Daily Mail Online: Wave goodbye! Britain's £3.2million artificial surf reef closed after only two years as it's unsafe
Britain's artificial surf reef has sunk to new depths after it was declared unsafe and closed to the public.
The controversial £3.2million reef, the first of its kind in Europe, has been plagued by controversy since it opened off Bournemouth beach in Dorset, in 2009.
The underwater structure that was meant to have transformed the resort into a surfers' paradise has hardly been used because it produces the wrong sort of wave.
Now it has been declared a no-go zone after a routine inspection found 'substantial changes' to the reef's shape has started to produce dangerous under-currents.
It is thought the concern is that surfers could risk drowning by being sucked down into gaps that have appeared in the structure as a result of the changes.
The local council is now 'erring on the side of caution' and has closed the reef, which is 750ft out to sea off the Boscombe area of the resort.
It consists of 55 giant submerged sand-filled bags, which are believed to have been displaced and require repositioning.
A Bournemouth council spokesman said: 'A routine inspection carried out on March 23 shows that substantial changes have altered the profile of the reef structure
'Preliminary inspections suggested that this may alter current flows over the reef.' Tony Williams, the council's executive director, said: 'We are aware that significant changes have altered the structure of the reef.
'It is really a health and safety issue. Until we know further information we are erring on the side of caution and advising people not to use the reef.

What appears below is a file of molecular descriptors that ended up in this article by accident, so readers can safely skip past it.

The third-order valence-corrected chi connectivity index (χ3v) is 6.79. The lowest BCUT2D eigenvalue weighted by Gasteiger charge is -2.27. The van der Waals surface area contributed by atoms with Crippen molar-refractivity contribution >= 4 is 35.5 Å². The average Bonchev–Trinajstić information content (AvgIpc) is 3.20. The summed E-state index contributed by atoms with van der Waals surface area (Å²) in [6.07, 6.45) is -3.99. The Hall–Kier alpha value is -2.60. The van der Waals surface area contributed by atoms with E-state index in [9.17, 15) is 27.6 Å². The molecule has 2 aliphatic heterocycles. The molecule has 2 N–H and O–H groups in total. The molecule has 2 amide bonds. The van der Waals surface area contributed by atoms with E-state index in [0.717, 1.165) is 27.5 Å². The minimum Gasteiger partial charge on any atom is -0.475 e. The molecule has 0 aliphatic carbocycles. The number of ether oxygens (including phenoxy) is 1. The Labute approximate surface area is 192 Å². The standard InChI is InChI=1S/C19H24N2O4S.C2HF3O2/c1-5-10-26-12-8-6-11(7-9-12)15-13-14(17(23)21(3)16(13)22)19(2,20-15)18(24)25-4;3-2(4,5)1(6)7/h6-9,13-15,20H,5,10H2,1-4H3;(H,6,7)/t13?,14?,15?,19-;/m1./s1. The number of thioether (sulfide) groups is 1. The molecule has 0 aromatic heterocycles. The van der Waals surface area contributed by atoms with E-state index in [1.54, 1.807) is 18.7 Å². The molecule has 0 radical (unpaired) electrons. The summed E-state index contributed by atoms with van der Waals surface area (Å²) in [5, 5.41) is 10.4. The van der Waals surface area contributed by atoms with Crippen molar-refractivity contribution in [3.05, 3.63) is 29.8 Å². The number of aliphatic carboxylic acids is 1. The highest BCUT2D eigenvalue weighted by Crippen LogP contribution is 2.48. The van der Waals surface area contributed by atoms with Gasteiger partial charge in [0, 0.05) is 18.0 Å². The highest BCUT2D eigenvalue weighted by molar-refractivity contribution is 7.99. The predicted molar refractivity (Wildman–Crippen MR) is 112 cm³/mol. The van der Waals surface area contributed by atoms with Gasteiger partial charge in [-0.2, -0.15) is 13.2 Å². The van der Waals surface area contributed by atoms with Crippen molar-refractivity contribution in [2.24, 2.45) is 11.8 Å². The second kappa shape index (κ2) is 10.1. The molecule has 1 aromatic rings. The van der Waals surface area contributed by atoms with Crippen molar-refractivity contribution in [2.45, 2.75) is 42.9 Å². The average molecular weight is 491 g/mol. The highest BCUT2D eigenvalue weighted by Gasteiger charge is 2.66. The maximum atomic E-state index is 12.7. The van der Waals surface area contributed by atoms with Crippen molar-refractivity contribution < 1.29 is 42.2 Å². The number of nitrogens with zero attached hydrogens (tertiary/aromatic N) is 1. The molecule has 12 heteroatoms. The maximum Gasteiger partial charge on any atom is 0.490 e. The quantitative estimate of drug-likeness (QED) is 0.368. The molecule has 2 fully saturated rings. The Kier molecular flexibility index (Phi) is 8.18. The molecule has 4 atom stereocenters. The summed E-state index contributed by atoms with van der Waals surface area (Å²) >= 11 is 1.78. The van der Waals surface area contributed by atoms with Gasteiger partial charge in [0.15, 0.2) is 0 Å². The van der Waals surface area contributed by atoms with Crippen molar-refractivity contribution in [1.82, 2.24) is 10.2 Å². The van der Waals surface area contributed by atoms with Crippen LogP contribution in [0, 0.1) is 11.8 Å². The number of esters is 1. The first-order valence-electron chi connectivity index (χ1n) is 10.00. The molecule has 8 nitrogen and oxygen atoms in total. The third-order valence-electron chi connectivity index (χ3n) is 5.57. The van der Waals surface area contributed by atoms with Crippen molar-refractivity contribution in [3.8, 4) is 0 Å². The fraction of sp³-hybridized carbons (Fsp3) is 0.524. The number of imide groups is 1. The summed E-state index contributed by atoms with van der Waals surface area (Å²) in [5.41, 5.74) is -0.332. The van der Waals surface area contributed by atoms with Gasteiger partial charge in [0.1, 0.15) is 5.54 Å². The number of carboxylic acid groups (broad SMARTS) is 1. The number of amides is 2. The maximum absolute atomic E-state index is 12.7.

'Given that surfing is an extreme sport and always includes an element of risk, health and safety surrounding the surf reef project has been paramount from the start.' Some surfers say the reef has become a laughing stock and have dubbed it the 'beached whale' especially after recent low-tides left it and high and dry out of the water.
Local surfer Chris Skone-Roberts, 41, claims he and colleague had snorkelled on the reef and found gaps of up to two feet wide between the sand-bags.
He said: 'Just from standing on the beach looking at it you can tell it's got a dangerous current around it.
'It is just a question of time before someone dies on it - that's not being melodramatic or sensational.
'We have gone out of snorkelled on it and found some holes about two feet wide and others big enough to fit your hand in.
'Surfers don't really use it but body boarders do the worry is that they will fall into one of the holes and get pinned down.' Workers from ASR Ltd, the New Zealand-based company that built the reef, will carry out the remedial works in the next few weeks.
They had already been summoned back to Bournemouth to conduct improvement work on the reef and tweak it so it will produce better waves for surfing.
Bournemouth Borough Council has withheld its final instalment of £150,000 to ASR after the reef failed to work.
Nick Behunin, managing director of ASR, said: 'We have only recently received the information from the preliminary inspection and we are currently evaluating it.' 'Now that the winter surf season is coming to an end work can begin.'